1 Peter 1v14-16 (III)


Be holy in all your conduct (3)

Peter's first letter

1 Peter 1:14-16
As obedient children, do not be conformed to the passions of your former ignorance, 15 but as he who called you is holy, you also be holy in all your conduct, 16 since it is written, You shall be holy, for I am holy.  ESV

Once again we begin where we left off in 1 Peter chapter 1.
We’re continuing to work our way through 1 Peter chapter 1 and we remain in the second section of the letter. In the first twelve verses Peter was preoccupied with blessing the God and Father of our Lord Jesus Christ and encouraging believers in Christ. They might be “scattered sojourners” in this world but the God and Father of our Lord Jesus Christ had elected them and given them spiritual life by the Holy Spirit and was continuing to refine them and to preserve them so that they have a certain hope of an eternal inheritance that is “ready to be revealed in the last time”. So, they have every reason rejoice and to join with Peter in blessing the God and Father of our Lord Jesus Christ. It was noticeable that throughout that first section Peter gave no imperatives or commands. He was preoccupied with blessing God and impressing upon believers the blessings of salvation. The emphasis changes dramatically in the second section of the letter. It begins at verse 13 and it contains a whole series of imperatives. We immediately saw the first of those imperatives or commands in verse 13. That first command, perhaps unexpectedly,  was to “set your hope fully on the grace to be given you when Jesus Christ is revealed”.
Then, in verses14-16, Peter went on to say: “As obedient children, do not be conformed to the passions of your former ignorance, but as he who called you is holy, you also be holy in all your conduct, since it is written, “You shall be holy, for I am holy”. That contained Peter’s second commandment of the Christian life. We see it there in verse 15 when he says: “be holy in all your conduct”. That is the overriding command in these verses. So, following the command to hope fully in the grace of God we have this command to be holy.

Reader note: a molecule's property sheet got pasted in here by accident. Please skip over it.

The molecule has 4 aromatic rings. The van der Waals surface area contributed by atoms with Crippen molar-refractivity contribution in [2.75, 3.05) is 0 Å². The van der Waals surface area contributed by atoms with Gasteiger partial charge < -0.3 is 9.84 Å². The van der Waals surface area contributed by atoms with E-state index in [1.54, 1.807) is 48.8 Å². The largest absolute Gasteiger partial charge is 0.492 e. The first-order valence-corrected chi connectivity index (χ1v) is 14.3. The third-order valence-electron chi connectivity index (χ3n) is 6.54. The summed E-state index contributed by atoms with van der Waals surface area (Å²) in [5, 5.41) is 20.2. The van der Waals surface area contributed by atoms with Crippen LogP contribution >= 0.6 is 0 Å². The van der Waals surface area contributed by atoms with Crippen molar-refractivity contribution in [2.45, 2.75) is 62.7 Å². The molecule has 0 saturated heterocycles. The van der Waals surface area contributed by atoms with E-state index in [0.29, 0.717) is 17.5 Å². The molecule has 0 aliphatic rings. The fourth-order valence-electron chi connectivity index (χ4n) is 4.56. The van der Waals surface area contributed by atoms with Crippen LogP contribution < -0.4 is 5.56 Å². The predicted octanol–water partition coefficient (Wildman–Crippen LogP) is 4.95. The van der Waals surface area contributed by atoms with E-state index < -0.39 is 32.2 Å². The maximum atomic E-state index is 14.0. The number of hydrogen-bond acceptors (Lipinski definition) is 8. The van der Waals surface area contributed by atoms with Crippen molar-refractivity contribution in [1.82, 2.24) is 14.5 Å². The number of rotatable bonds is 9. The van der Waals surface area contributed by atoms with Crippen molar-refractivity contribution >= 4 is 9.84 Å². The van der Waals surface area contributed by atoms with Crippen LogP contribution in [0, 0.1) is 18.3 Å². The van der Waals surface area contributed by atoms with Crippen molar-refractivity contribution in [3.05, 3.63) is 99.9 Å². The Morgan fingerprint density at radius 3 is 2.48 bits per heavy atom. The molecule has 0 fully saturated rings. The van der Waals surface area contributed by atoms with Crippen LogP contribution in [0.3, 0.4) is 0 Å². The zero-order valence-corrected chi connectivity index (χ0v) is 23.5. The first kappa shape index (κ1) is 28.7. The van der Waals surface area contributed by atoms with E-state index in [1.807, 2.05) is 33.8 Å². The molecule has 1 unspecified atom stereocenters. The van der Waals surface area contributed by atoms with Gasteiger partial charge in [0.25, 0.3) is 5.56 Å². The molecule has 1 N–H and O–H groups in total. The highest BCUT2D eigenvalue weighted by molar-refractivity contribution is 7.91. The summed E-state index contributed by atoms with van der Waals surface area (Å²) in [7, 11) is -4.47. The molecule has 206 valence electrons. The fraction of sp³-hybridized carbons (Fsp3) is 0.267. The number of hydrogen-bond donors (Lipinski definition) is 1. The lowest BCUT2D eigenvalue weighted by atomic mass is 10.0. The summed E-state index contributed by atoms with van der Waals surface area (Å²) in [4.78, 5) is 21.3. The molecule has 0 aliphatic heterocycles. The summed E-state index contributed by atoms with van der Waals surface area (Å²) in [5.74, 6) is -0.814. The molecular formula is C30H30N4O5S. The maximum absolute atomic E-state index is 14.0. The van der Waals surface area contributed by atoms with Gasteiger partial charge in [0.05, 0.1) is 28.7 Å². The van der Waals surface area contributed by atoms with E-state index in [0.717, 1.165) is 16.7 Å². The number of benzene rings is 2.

Last time we concentrated on verse 14. That’s the prelude that paves the way for the command in verse 15.
We’ve preciously considered that verse by using three headings beginning with the letter “C”:

Children, Character and Conformity.

We saw that Peter was specifically addressing those who are children of God. We saw that children of God are characterised by obedience to God and we saw that such obedience to God involves not conforming to the passions associated with what we once were before we became God’s children through faith in Christ. In this installment we’re going to continue by concentrating on verses 15 and 16. We’ll do that under three more headings beginning with the letter “C”. They are:

Command, Calling and Conduct.

So, let’s start by considering the:
We don’t actually find the word “command” in the text but, nonetheless, there is a very clear imperative there. We’ve already seen that verse 15 says: “but as he who called you is holy, you also be holy in all your conduct”. Very simply, the command there is to “be holy”. We need to ask ourselves what does it mean to be holy? Well, the first indication of its meaning is given in the immediate context. You’ll notice that verse 15 begins with the word “but”. That suggests a strong contrast with what Peter is now saying and what he had just said. What had he just said? Well, he ended verse 14 by saying: do not be conformed to the passions of your former ignorance” and now he goes on to say “but”. He’s saying “instead of that”, rather than that”, “in place of that”. What? “be holy”. He’s saying do not be conformed to the passions of your former ignorance, but …….. be holy”. So, we immediately see that being holy is the opposite of being “conformed to the passions of your former ignorance”.